- The Washington Times - Monday, August 19, 2002

This week's launch of the Atlas 5 rocket puts American companies into the commercial satellite-launch business a market that has failed to meet its expectations.
The failure of major new ventures like Teledesic and ICO has resulted in a flat market, and the addition of several competitors has left all scrambling to get their share of a smaller pie. As a result, the companies are having to rely on the Air Force Evolved Expendable Launch Vehicle (EELV) program, which won't start launching until 2004.
The EELV, started in 1995, called for awarding one contractor up to $2 billion in launch services over two decades. The Air Force decided to proceed with the two most-conservative designs, the Delta 4 from McDonnell Douglas (now part of the Boeing Co.) and the Atlas 5 from Lockheed-Martin.
"The original concept was to down-select to one contractor," said Air Force Lt. Col. Tony Taliancich of the EELV System Program Office. "Toward the end of 1997 the commercial market was booming. The government looked at assured access to space. 'Do we really want to go down to one contractor? What are the risks associated with that?'"
The Air Force gave each contractor $500 million as an investment toward the ultimate goal of decreasing launch costs. Each contractor invested roughly $1 billion of its own money.
Lockheed-Martin does have one key advantage over its competition: It's the first out of the gate. The maiden flight of the Atlas 5 is scheduled for 6:05 p.m. EDT Wednesday.
Any new launch vehicle is risky, and some launch vehicle owners will fly a dummy payload or give away the payload space to a university or small business that is willing to risk flying on an unproven vehicle because it's the only way they can afford to get into space.
The lucky 'guinea pig' for the first launch will be the European consortium Eutelsat's Hot Bird 6. Eutelsat intentionally purchased maiden flights at a hefty discount on three different launch vehicles: Atlas 5, Delta 4 and the improved Ariane 5 from Europe. Even if it loses one satellite, the consortium still breaks even.
After this week the near-term schedule plans the second launch for the end of the year and at least two firm launches in 2003. The first launch for the Air Force is scheduled for 2004.
Much of the logic was predicated on a steadily increasing market for satellite launches, but that increase never occurred.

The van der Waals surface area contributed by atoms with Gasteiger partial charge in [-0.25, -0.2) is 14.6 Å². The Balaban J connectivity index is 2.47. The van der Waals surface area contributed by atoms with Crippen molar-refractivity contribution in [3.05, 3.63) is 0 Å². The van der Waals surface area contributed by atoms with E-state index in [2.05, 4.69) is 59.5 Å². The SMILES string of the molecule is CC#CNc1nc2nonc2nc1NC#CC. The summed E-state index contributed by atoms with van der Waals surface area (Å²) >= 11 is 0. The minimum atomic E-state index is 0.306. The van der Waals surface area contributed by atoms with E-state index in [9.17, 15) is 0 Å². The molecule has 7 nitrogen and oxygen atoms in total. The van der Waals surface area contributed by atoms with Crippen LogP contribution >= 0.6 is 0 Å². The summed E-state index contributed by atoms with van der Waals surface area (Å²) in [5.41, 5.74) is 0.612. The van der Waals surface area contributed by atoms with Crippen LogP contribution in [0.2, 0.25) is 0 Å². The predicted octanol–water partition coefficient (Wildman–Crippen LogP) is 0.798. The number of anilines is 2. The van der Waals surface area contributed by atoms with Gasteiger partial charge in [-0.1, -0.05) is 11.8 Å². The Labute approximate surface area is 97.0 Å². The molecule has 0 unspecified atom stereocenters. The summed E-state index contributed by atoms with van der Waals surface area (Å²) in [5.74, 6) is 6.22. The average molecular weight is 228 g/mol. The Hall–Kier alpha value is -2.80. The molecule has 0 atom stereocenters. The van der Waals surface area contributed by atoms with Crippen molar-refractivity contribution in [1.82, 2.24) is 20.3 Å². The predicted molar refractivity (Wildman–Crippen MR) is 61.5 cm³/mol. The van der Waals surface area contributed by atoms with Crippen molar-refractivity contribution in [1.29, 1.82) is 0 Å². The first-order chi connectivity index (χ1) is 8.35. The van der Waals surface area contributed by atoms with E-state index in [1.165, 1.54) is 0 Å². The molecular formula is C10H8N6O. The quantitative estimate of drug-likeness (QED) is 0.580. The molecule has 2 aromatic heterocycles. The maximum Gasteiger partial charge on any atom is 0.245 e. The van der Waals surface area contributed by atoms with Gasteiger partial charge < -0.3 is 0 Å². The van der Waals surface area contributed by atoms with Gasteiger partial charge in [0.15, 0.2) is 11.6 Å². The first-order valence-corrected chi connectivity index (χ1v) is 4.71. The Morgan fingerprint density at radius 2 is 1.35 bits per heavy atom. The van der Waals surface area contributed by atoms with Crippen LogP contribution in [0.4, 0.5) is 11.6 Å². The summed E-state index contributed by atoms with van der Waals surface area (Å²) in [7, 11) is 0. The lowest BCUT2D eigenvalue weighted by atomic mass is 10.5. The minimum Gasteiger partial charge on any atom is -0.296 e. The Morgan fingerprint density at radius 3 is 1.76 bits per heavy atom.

The only significant new satellites are direct-to-home broadcast satellites in the United States and satellite radio only a couple of dozen new sales. Downward trends in the world economy, especially in Asia, and the failures of the startup-ventures that were supposed to seek the new services have also hurt.
"What I think bumped up a lot of projections, and therefore expectations, were these non-Geostationary systems like Globalstar, Iridium, ICO and others that took the absolute forecasts very high," said Eric Novotny, vice president of marketing for International Launch Services (ILS), which markets Lockheed-Martin's Atlas 5 and Russia's Proton commercially.
The U.S. Atlas and Delta, European Ariane, Russian Proton, Japanese H-2A and joint U.S.-Ukrainian-Russian SeaLaunch all compete for the same market. Also in the playing field is China's Long March and potentially India's Geosynchronous Launch Vehicle.
The crowded field means each company is lucky to get a couple of commercial contracts per year and cannot raise production to rates where economies of scale can be reached.
Mr. Novotny acknowledged that with the limited market, one or more competitors are likely to drop out, leaving a greater share for the remaining players in the field.
For its part, the Air Force awarded its first 28 launch service contracts in October 1998.
The Delta 4 of Boeing got the lion's share 19 launches worth $1.38 billion, including the heavyweight version of their launch vehicle and West Coast launches for satellites destined for polar orbits. In contrast, Lockheed-Martin's Atlas 5 got only nine contracts, worth $650 million, limited to the smaller and medium-size launch vehicles and only launches from the East Coast.
While its competitor got far more government launches, ILS notes that the Atlas launch vehicles and Protons have captured 50 percent of the commercial satellite launch sales. ILS will not talk about its launch prices.
"With a 50 percent market share, we seem to be competitive," Mr. Novotny said. "In some cases we're able to capture business because of values we bring to the proposition; we are not always the lowest bidder in all cases."
Lockheed-Martin officials acknowledge that they would do the Atlas 5 program differently in retrospect.

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